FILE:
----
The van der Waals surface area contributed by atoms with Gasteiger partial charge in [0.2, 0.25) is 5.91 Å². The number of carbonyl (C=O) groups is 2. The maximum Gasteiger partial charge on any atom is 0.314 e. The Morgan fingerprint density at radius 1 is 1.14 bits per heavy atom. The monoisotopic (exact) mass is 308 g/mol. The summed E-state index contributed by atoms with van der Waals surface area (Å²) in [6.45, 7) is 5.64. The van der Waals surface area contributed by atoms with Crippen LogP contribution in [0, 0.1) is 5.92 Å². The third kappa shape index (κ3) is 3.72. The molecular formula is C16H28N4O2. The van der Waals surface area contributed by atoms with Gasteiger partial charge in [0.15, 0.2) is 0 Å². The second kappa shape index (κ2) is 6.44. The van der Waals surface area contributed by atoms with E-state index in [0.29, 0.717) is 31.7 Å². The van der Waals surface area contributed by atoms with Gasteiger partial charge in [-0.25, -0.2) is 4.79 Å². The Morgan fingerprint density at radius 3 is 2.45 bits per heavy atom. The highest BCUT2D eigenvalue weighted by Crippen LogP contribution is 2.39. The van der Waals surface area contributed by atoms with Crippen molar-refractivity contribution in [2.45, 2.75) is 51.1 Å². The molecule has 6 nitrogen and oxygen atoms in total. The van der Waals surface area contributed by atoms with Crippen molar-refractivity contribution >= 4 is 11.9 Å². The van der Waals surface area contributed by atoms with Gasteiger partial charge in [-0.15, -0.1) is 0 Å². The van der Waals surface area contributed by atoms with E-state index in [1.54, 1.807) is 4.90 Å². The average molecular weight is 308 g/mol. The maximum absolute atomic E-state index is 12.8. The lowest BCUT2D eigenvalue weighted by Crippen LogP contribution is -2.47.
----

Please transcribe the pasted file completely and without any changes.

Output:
The van der Waals surface area contributed by atoms with Gasteiger partial charge in [0.2, 0.25) is 5.91 Å². The number of carbonyl (C=O) groups is 2. The maximum Gasteiger partial charge on any atom is 0.314 e. The Morgan fingerprint density at radius 1 is 1.14 bits per heavy atom. The monoisotopic (exact) mass is 308 g/mol. The summed E-state index contributed by atoms with van der Waals surface area (Å²) in [6.45, 7) is 5.64. The van der Waals surface area contributed by atoms with Crippen LogP contribution in [0, 0.1) is 5.92 Å². The third kappa shape index (κ3) is 3.72. The molecular formula is C16H28N4O2. The van der Waals surface area contributed by atoms with Gasteiger partial charge in [0.15, 0.2) is 0 Å². The second kappa shape index (κ2) is 6.44. The van der Waals surface area contributed by atoms with E-state index in [0.29, 0.717) is 31.7 Å². The van der Waals surface area contributed by atoms with Gasteiger partial charge in [-0.25, -0.2) is 4.79 Å². The Morgan fingerprint density at radius 3 is 2.45 bits per heavy atom. The highest BCUT2D eigenvalue weighted by Crippen LogP contribution is 2.39. The van der Waals surface area contributed by atoms with Crippen molar-refractivity contribution in [2.45, 2.75) is 51.1 Å². The molecule has 6 nitrogen and oxygen atoms in total. The van der Waals surface area contributed by atoms with Crippen molar-refractivity contribution >= 4 is 11.9 Å². The van der Waals surface area contributed by atoms with Gasteiger partial charge in [-0.15, -0.1) is 0 Å². The van der Waals surface area contributed by atoms with E-state index in [1.54, 1.807) is 4.90 Å². The average molecular weight is 308 g/mol. The maximum absolute atomic E-state index is 12.8. The lowest BCUT2D eigenvalue weighted by Crippen LogP contribution is -2.47.